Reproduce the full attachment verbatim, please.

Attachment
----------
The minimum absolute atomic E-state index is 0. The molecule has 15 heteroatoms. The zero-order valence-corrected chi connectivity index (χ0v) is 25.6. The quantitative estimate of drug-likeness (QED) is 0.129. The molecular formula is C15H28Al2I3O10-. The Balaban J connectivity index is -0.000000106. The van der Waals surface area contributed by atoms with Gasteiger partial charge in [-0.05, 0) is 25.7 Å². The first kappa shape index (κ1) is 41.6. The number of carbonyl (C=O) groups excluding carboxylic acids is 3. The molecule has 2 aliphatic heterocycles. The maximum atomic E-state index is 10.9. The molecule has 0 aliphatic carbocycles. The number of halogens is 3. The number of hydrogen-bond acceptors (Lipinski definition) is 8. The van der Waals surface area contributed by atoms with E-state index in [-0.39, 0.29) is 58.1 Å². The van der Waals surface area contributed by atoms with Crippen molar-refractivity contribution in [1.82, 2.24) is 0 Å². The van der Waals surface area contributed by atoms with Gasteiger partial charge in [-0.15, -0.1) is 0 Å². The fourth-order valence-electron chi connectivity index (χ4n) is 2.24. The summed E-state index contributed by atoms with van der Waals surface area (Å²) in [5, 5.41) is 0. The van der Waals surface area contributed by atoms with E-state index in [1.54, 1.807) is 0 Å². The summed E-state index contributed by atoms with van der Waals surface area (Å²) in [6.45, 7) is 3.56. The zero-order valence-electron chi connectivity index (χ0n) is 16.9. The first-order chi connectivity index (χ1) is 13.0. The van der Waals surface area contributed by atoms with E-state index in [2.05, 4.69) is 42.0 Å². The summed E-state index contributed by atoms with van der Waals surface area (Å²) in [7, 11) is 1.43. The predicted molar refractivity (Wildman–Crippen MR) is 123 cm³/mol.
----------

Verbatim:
The minimum absolute atomic E-state index is 0. The molecule has 15 heteroatoms. The zero-order valence-corrected chi connectivity index (χ0v) is 25.6. The quantitative estimate of drug-likeness (QED) is 0.129. The molecular formula is C15H28Al2I3O10-. The Balaban J connectivity index is -0.000000106. The van der Waals surface area contributed by atoms with Gasteiger partial charge in [-0.05, 0) is 25.7 Å². The first kappa shape index (κ1) is 41.6. The number of carbonyl (C=O) groups excluding carboxylic acids is 3. The molecule has 2 aliphatic heterocycles. The maximum atomic E-state index is 10.9. The molecule has 0 aliphatic carbocycles. The number of halogens is 3. The number of hydrogen-bond acceptors (Lipinski definition) is 8. The van der Waals surface area contributed by atoms with E-state index in [-0.39, 0.29) is 58.1 Å². The van der Waals surface area contributed by atoms with Crippen molar-refractivity contribution in [1.82, 2.24) is 0 Å². The van der Waals surface area contributed by atoms with Gasteiger partial charge in [-0.15, -0.1) is 0 Å². The fourth-order valence-electron chi connectivity index (χ4n) is 2.24. The summed E-state index contributed by atoms with van der Waals surface area (Å²) in [5, 5.41) is 0. The van der Waals surface area contributed by atoms with E-state index in [1.54, 1.807) is 0 Å². The summed E-state index contributed by atoms with van der Waals surface area (Å²) in [6.45, 7) is 3.56. The zero-order valence-electron chi connectivity index (χ0n) is 16.9. The first-order chi connectivity index (χ1) is 13.0. The van der Waals surface area contributed by atoms with E-state index in [2.05, 4.69) is 42.0 Å². The summed E-state index contributed by atoms with van der Waals surface area (Å²) in [7, 11) is 1.43. The predicted molar refractivity (Wildman–Crippen MR) is 123 cm³/mol.